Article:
First off, a quick note: If you're a fan of the Phoenix Wright games, skip the review and just start playing.
Fedora Spade is a four-part mystery series starring the titular character, Fedora, and his trusty sidekick, Daphne, as they solve the various murders assigned to the Special Homicide Unit (SHU). I'm going to refer the series as one whole game for the most part, since they all play the same way and most of them follow the same underlying story.
Fedora Spade plays like most point and click adventure games... minus the point and click part. Everything is controlled with the Arrow Keys and Z, X, and C. The controls are somewhat unintuitive when it comes to quick navigation and they can be really clunky when it comes reading through dialogue, but I'm sure no one will stop playing because of it.
Each episode pertains to one specific case and you'll spend all of your time moving to various locations, collecting evidence, questioning suspects, and occasionally bringing them to the Interrogation room. Fans of Phoenix Wright will feel right at home in the Interrogation room as it follows a nearly identical format when it comes to presenting evidence to contradict statements made by the suspect. One thing that makes Fedora Spade markedly different from Phoenix Wright is your ability (in the later episodes) to interrogate anyone you choose. While only a few suspects are worth interrogating, the ability to choose anyone gives a feeling of freedom while also adding more humor to the game when you see the reactions of people you interrogate who are unquestionably uninvolved in the case.
Fedora Spade is filled with interesting characters with quirky names and mannerisms (and some of the best 8-bit facial expressions I've ever seen) and they really bring a sense of charm to the experience. You'll meet characters like Diamond Goldmine, a rich entrepreneur, Jules Cashington, a pompous lawyer, Ivan Molotov, a famous boxer, and even a mysterious gentleman assassin known only as 4471.
You'll also use the help of your investigative team at SHU such as the dimwitted officer Baldie and the extremely memorable character Theo, a priest/pathologist/forensics expert who dresses in all black, mask included, and holds a childlike love for cutting open bodies in search of the Human Soul... and evidence of course. Theo is hands down my favorite because his entire persona is full of oxymora and his borderline psychotic attitude towards death, yet lighthearted and cheery demeanor, make for a refreshing and original character. Also his ability to judge blood type via taste is probably the best super power ever.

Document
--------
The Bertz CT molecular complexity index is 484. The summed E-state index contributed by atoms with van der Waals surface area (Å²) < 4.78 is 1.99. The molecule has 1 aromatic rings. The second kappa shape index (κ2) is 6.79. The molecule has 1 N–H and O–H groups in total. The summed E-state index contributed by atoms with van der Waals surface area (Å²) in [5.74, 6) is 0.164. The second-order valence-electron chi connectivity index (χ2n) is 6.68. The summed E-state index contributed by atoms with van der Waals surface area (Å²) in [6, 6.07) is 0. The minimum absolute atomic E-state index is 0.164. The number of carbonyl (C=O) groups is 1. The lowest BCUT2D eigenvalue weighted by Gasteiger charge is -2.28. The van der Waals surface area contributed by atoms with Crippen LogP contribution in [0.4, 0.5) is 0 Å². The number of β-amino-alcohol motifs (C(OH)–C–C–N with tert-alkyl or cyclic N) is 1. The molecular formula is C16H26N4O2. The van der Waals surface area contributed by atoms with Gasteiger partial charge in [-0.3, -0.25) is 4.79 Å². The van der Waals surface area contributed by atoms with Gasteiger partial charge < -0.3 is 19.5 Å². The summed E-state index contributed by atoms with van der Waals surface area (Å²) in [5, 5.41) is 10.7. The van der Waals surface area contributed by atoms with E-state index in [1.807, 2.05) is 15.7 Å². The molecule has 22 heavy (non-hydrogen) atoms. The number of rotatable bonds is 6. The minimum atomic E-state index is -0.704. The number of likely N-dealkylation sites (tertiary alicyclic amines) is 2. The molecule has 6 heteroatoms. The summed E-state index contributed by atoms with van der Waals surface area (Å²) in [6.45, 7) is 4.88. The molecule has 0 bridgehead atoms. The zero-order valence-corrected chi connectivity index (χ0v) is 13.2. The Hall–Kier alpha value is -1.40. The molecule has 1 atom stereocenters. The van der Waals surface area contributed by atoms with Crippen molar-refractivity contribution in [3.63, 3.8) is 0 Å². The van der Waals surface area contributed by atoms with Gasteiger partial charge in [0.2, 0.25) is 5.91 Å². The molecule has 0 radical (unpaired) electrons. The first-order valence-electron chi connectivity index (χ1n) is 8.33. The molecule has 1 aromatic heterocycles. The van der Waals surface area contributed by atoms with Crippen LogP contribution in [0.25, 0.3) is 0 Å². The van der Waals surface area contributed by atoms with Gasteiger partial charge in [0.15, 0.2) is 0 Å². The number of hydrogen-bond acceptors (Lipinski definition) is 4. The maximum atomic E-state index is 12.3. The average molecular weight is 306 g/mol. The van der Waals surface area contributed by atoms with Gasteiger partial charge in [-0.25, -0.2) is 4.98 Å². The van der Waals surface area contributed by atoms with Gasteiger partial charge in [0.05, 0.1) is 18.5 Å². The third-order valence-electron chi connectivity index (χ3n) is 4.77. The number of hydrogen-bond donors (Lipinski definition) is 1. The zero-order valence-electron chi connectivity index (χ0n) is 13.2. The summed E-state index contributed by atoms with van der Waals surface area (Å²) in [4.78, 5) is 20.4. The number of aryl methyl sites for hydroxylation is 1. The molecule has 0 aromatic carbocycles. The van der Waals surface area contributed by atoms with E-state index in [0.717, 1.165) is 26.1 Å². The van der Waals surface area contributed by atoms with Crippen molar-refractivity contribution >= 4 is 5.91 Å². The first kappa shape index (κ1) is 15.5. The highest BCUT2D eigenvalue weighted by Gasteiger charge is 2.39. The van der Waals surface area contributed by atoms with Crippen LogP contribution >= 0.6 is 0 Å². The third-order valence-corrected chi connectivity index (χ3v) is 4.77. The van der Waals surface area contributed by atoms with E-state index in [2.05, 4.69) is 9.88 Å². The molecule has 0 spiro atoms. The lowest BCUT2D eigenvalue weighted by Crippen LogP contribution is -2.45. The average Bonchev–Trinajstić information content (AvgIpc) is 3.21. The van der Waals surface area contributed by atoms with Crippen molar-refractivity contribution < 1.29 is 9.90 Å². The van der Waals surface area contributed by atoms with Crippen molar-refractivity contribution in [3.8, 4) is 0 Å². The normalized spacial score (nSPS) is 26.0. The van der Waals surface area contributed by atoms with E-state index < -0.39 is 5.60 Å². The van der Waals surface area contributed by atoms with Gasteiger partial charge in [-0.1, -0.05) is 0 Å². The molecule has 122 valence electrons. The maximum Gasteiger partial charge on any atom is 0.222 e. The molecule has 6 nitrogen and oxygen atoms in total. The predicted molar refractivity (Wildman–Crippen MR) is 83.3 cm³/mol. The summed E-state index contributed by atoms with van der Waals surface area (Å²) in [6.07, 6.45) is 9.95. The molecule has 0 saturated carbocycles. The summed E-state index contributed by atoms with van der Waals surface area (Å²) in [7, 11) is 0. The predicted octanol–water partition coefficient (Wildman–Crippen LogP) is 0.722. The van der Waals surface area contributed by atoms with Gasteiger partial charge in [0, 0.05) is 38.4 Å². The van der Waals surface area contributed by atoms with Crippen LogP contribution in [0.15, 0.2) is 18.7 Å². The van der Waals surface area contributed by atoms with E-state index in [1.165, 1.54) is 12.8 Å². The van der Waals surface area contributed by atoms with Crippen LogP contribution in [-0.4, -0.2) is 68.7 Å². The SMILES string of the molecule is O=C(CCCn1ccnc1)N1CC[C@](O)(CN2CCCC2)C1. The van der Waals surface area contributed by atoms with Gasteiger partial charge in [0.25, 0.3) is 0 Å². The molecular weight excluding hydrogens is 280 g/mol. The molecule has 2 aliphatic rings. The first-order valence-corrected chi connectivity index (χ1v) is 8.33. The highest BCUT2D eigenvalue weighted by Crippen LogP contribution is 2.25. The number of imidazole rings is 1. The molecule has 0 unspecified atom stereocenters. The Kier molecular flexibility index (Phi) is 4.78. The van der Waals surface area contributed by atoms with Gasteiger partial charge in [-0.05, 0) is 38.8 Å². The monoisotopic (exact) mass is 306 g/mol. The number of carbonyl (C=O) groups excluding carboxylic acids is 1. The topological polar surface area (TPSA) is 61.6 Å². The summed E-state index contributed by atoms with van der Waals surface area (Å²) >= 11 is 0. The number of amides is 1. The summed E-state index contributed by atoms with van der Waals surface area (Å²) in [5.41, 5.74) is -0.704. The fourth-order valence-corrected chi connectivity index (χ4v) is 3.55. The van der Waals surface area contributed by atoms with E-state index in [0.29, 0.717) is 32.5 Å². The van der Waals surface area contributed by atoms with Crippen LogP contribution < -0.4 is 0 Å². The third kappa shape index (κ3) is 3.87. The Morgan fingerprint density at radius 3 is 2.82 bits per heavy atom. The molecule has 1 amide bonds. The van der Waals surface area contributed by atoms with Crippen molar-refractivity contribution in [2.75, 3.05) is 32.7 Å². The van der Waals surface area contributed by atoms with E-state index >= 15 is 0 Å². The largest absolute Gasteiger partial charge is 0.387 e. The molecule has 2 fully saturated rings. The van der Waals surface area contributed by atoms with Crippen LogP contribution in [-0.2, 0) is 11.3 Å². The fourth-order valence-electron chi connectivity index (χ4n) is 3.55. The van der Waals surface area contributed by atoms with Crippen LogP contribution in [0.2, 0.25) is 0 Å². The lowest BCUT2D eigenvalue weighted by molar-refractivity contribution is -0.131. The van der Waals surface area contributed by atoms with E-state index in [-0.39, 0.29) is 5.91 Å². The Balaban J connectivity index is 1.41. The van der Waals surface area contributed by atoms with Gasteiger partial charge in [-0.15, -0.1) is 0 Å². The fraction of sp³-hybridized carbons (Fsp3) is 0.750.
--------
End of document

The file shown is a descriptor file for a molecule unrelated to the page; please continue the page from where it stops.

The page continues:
The murders themselves are very well thought out and have many twists and turns. I was often stumped by subtle and clever clues and was genuinely caught off guard (in a good way) by some of the advancements in the story. While the first episode is more like a short introduction, the others can be fairly long and I would definitely suggest a second playthrough for most players since the final episodes can get a little confusing if you have trouble figuring out motives like I do.
The music for Fedora Spade gets the job done and there are a few gems among the mix. The game also makes clever use of sound effects during dialogue sequences such as head slapping noises and rim shots. One particularly effective noise was the *Gulp* noise constantly played during the questioning of Coffey Expresso, head of the Main Homicide Unit (MHU). He was supposed to have an annoying attitude, and boy, let me tell you, I was very annoyed while talking to him because of his gulping after almost every comment!
All in all, Fedora Spade is a fantastic murder/mystery adventure game with clear references to Phoenix Wright. Although the menu navigation can be pretty pesky and the inability to skip whole sections of dialogue can be pretty annoying after you've read the same conversation eight times, its charming characters and well thought out puzzles are sure to please any gamer.